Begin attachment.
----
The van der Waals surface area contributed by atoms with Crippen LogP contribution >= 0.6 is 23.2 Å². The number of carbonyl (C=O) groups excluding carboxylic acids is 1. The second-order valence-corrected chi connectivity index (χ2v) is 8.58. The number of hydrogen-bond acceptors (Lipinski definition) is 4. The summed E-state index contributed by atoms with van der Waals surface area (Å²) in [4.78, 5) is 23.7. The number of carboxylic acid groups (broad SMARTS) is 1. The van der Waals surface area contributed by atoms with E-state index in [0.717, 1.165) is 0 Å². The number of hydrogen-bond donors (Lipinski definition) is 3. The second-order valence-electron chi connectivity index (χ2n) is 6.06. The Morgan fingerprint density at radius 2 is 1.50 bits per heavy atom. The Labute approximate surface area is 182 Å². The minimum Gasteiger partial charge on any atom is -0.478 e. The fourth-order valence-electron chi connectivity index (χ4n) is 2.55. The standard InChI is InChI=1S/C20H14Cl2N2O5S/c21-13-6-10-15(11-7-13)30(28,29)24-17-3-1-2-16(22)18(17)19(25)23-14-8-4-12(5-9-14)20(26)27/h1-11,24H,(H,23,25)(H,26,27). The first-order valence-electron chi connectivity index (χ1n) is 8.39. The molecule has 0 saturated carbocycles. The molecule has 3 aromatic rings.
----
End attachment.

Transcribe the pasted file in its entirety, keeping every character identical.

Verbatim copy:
The van der Waals surface area contributed by atoms with Crippen LogP contribution >= 0.6 is 23.2 Å². The number of carbonyl (C=O) groups excluding carboxylic acids is 1. The second-order valence-corrected chi connectivity index (χ2v) is 8.58. The number of hydrogen-bond acceptors (Lipinski definition) is 4. The summed E-state index contributed by atoms with van der Waals surface area (Å²) in [4.78, 5) is 23.7. The number of carboxylic acid groups (broad SMARTS) is 1. The van der Waals surface area contributed by atoms with E-state index in [0.717, 1.165) is 0 Å². The number of hydrogen-bond donors (Lipinski definition) is 3. The second-order valence-electron chi connectivity index (χ2n) is 6.06. The Morgan fingerprint density at radius 2 is 1.50 bits per heavy atom. The Labute approximate surface area is 182 Å². The minimum Gasteiger partial charge on any atom is -0.478 e. The fourth-order valence-electron chi connectivity index (χ4n) is 2.55. The standard InChI is InChI=1S/C20H14Cl2N2O5S/c21-13-6-10-15(11-7-13)30(28,29)24-17-3-1-2-16(22)18(17)19(25)23-14-8-4-12(5-9-14)20(26)27/h1-11,24H,(H,23,25)(H,26,27). The first-order valence-electron chi connectivity index (χ1n) is 8.39. The molecule has 0 saturated carbocycles. The molecule has 3 aromatic rings.